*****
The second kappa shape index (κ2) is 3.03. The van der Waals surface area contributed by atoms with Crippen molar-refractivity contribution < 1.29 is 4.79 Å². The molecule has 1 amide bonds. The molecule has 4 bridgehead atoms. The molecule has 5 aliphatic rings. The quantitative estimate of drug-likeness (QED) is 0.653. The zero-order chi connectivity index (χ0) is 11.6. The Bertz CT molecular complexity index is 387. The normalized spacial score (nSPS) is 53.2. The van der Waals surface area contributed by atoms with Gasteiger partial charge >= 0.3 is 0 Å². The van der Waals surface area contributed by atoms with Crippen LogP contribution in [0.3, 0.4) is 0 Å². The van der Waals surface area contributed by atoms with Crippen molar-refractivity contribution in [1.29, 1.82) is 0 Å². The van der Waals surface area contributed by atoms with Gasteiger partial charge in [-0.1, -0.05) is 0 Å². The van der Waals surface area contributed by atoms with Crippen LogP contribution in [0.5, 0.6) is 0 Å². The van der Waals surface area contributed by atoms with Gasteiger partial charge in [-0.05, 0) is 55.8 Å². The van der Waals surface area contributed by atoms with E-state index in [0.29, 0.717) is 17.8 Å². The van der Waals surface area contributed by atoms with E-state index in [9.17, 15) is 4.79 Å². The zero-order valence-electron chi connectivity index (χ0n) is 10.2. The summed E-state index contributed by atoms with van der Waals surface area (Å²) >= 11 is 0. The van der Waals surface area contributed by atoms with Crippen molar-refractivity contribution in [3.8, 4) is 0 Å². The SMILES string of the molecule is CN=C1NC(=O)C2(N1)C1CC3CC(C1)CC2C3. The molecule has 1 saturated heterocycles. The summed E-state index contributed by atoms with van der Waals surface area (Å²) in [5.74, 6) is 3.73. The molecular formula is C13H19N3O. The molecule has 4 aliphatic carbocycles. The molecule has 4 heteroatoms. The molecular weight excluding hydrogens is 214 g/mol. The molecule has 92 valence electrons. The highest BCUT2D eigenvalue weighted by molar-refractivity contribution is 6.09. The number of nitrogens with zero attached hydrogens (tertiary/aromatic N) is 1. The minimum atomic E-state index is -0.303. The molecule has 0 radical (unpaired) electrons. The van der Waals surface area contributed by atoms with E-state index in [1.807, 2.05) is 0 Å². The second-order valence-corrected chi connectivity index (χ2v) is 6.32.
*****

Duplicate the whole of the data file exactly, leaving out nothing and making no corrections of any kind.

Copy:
The second kappa shape index (κ2) is 3.03. The van der Waals surface area contributed by atoms with Crippen molar-refractivity contribution < 1.29 is 4.79 Å². The molecule has 1 amide bonds. The molecule has 4 bridgehead atoms. The molecule has 5 aliphatic rings. The quantitative estimate of drug-likeness (QED) is 0.653. The zero-order chi connectivity index (χ0) is 11.6. The Bertz CT molecular complexity index is 387. The normalized spacial score (nSPS) is 53.2. The van der Waals surface area contributed by atoms with Gasteiger partial charge >= 0.3 is 0 Å². The van der Waals surface area contributed by atoms with Crippen LogP contribution in [0.3, 0.4) is 0 Å². The van der Waals surface area contributed by atoms with Crippen molar-refractivity contribution in [1.29, 1.82) is 0 Å². The van der Waals surface area contributed by atoms with Gasteiger partial charge in [-0.1, -0.05) is 0 Å². The van der Waals surface area contributed by atoms with Crippen LogP contribution in [0.5, 0.6) is 0 Å². The van der Waals surface area contributed by atoms with Gasteiger partial charge in [-0.05, 0) is 55.8 Å². The van der Waals surface area contributed by atoms with E-state index in [0.29, 0.717) is 17.8 Å². The van der Waals surface area contributed by atoms with E-state index in [9.17, 15) is 4.79 Å². The zero-order valence-electron chi connectivity index (χ0n) is 10.2. The summed E-state index contributed by atoms with van der Waals surface area (Å²) >= 11 is 0. The van der Waals surface area contributed by atoms with Crippen molar-refractivity contribution in [3.8, 4) is 0 Å². The SMILES string of the molecule is CN=C1NC(=O)C2(N1)C1CC3CC(C1)CC2C3. The molecule has 1 saturated heterocycles. The summed E-state index contributed by atoms with van der Waals surface area (Å²) in [5.74, 6) is 3.73. The molecular formula is C13H19N3O. The molecule has 4 aliphatic carbocycles. The molecule has 4 heteroatoms. The molecular weight excluding hydrogens is 214 g/mol. The molecule has 92 valence electrons. The highest BCUT2D eigenvalue weighted by molar-refractivity contribution is 6.09. The number of nitrogens with zero attached hydrogens (tertiary/aromatic N) is 1. The minimum atomic E-state index is -0.303. The molecule has 0 radical (unpaired) electrons. The van der Waals surface area contributed by atoms with E-state index in [1.807, 2.05) is 0 Å². The second-order valence-corrected chi connectivity index (χ2v) is 6.32.